Despite rain, protests, India parade goes forward in Hicksville

Despite rain, protests, India parade goes forward in
Hicksville 1

Crowds at the India Day Parade in Hicksville ignored the rain and cheered as colorful floats, music and entertainment that celebrated the country’s independence.

But tensions over India’s controversial farm laws erupted during the post-parade ceremony with a protest by members of the community angry with the government.

“Nobody on the stage wants to talk about the farmer’s issue, that’s the problem,” said Satbir Singh of Syosset, a community leader who stood with the protesters. “Thank God we are in America. At least we get to be heard.”

The parade, which has been held annually for almost 10 years, celebrates India’s independence from the United Kingdom in 1947.

The festivities are also designed to “recognize the work that we do as well as all the contributions we have made to America,” said Nilima Madan of Port Washington, an event coordinator for the parade.

Madan said the day highlights that many Indian-Americans are doctors, engineers and hold other important positions in the business and local communities.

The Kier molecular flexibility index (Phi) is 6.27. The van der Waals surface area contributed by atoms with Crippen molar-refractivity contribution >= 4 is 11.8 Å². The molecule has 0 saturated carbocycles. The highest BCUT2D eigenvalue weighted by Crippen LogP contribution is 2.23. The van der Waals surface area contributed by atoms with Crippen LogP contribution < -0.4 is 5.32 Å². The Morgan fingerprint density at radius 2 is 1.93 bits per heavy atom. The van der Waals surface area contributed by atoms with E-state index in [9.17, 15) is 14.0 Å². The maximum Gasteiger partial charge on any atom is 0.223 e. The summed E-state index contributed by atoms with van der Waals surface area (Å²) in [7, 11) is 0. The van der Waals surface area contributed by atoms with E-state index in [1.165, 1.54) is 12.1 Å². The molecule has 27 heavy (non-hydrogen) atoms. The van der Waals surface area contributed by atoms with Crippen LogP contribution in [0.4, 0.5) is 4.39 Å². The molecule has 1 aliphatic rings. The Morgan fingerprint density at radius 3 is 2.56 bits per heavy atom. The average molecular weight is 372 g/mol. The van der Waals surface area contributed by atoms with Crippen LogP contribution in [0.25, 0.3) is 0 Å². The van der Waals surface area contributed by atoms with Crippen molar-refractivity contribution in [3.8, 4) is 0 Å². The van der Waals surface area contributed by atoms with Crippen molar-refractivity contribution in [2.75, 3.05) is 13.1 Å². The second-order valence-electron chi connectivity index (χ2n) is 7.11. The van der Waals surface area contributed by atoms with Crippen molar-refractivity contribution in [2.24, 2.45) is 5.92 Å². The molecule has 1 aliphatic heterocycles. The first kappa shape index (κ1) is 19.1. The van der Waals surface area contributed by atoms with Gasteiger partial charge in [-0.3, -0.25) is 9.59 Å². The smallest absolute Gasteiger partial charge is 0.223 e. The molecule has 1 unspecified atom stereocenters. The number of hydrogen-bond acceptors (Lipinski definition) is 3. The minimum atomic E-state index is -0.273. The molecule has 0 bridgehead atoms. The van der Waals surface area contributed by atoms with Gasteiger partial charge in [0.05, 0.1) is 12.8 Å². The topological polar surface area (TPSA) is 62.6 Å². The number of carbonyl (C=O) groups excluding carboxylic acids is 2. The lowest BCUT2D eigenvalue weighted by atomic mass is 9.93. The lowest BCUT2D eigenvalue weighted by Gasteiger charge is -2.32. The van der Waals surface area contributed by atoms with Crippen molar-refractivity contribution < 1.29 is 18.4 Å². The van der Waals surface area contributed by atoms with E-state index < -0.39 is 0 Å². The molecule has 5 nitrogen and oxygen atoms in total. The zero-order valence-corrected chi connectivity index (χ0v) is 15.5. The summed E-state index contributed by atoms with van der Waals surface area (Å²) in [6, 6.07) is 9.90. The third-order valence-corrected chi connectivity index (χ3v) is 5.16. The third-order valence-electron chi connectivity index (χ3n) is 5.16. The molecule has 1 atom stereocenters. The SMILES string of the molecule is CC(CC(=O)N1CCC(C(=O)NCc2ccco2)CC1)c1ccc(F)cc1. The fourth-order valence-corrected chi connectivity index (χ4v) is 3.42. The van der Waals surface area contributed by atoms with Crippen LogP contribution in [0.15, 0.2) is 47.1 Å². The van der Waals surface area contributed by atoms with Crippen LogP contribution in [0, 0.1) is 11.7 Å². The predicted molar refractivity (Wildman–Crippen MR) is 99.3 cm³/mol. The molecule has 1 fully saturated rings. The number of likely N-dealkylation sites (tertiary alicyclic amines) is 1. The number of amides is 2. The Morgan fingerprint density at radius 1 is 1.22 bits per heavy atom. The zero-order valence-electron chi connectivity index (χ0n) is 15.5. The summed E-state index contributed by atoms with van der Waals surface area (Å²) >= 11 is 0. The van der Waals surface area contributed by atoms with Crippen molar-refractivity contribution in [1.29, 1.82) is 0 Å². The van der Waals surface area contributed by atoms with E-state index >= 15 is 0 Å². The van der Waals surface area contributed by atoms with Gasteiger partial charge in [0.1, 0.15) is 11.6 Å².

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“This is a day for us to celebrate each and every one of us,” she said.

Sejal Parekh and her 7-year-old daughter Karina said the rain didn’t discourage them from attending the event.

“It’s our independence, said Parekh. “We are proud to be Indians and in America. Thank you, America!”

After the parade, the crowd gathered at a large parking lot by the AsaMai Temple Near East Barclay Street in Hicksville where there were booths and games and activities. Officials and guests gathered on the stage, including Indian actress and model Kajal Aggarwal and Nassau County Executive Laura Curran.

As dignitaries were being introduced, protesters gathered at the front of the stage waving green and yellow flags, some holding signs that read “No Farmer No Food.”

The government of Prime Minister Narendra Modi has said the new agriculture laws, which removed some government protections, are necessary to modernize the industry. But farmers have countered they will be left to the mercy of big corporations.

More than half of India’s 1.3 billion people work in agriculture.

Farmers have asked the government to enact legislation that will provide their goods with minimum prices in order to protect them from market slumps.

Officials on the stage asked the protesters to allow them to proceed with the program. Eventually Singh and a few others spoke from the stage to express their frustration.

“Our parents are farmers, our grandparents are farmers,” he said. “We have the right to protest but yes, we will do it peacefully.”

With The Associated Press

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